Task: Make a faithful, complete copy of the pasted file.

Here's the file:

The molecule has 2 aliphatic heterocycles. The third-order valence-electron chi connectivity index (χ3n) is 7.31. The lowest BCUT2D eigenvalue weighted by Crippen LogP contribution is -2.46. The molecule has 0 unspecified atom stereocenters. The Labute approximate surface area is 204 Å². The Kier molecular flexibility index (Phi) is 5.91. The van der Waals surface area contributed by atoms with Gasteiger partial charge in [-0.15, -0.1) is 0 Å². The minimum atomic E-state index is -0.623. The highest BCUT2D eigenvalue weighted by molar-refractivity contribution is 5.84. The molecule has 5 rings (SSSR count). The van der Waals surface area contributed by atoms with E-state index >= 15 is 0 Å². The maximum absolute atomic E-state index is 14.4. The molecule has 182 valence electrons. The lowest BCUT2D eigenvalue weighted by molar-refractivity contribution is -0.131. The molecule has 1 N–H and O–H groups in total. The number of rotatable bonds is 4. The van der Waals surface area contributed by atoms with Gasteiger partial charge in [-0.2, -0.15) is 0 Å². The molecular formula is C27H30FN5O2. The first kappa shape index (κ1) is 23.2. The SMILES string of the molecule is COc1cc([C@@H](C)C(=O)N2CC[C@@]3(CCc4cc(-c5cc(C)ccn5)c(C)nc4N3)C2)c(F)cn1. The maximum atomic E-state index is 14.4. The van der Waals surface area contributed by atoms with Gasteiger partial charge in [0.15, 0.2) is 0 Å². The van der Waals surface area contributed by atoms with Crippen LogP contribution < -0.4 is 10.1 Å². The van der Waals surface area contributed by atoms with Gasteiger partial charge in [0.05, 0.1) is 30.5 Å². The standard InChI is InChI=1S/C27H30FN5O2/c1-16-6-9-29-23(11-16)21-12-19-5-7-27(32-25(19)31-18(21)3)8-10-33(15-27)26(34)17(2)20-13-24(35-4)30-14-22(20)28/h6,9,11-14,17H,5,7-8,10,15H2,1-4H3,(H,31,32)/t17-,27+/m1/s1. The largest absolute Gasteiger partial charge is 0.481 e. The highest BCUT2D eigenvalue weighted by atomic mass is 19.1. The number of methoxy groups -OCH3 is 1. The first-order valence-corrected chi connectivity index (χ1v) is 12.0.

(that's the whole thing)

The molecule has 2 aliphatic heterocycles. The third-order valence-electron chi connectivity index (χ3n) is 7.31. The lowest BCUT2D eigenvalue weighted by Crippen LogP contribution is -2.46. The molecule has 0 unspecified atom stereocenters. The Labute approximate surface area is 204 Å². The Kier molecular flexibility index (Phi) is 5.91. The van der Waals surface area contributed by atoms with Gasteiger partial charge in [-0.15, -0.1) is 0 Å². The minimum atomic E-state index is -0.623. The highest BCUT2D eigenvalue weighted by molar-refractivity contribution is 5.84. The molecule has 5 rings (SSSR count). The van der Waals surface area contributed by atoms with E-state index >= 15 is 0 Å². The maximum absolute atomic E-state index is 14.4. The molecule has 182 valence electrons. The lowest BCUT2D eigenvalue weighted by molar-refractivity contribution is -0.131. The molecule has 1 N–H and O–H groups in total. The number of rotatable bonds is 4. The van der Waals surface area contributed by atoms with Gasteiger partial charge in [-0.2, -0.15) is 0 Å². The molecular formula is C27H30FN5O2. The first kappa shape index (κ1) is 23.2. The SMILES string of the molecule is COc1cc([C@@H](C)C(=O)N2CC[C@@]3(CCc4cc(-c5cc(C)ccn5)c(C)nc4N3)C2)c(F)cn1. The maximum atomic E-state index is 14.4. The van der Waals surface area contributed by atoms with Gasteiger partial charge in [0.15, 0.2) is 0 Å². The van der Waals surface area contributed by atoms with Crippen LogP contribution < -0.4 is 10.1 Å². The van der Waals surface area contributed by atoms with Gasteiger partial charge in [0.05, 0.1) is 30.5 Å². The standard InChI is InChI=1S/C27H30FN5O2/c1-16-6-9-29-23(11-16)21-12-19-5-7-27(32-25(19)31-18(21)3)8-10-33(15-27)26(34)17(2)20-13-24(35-4)30-14-22(20)28/h6,9,11-14,17H,5,7-8,10,15H2,1-4H3,(H,31,32)/t17-,27+/m1/s1. The largest absolute Gasteiger partial charge is 0.481 e. The highest BCUT2D eigenvalue weighted by atomic mass is 19.1. The number of methoxy groups -OCH3 is 1. The first-order valence-corrected chi connectivity index (χ1v) is 12.0.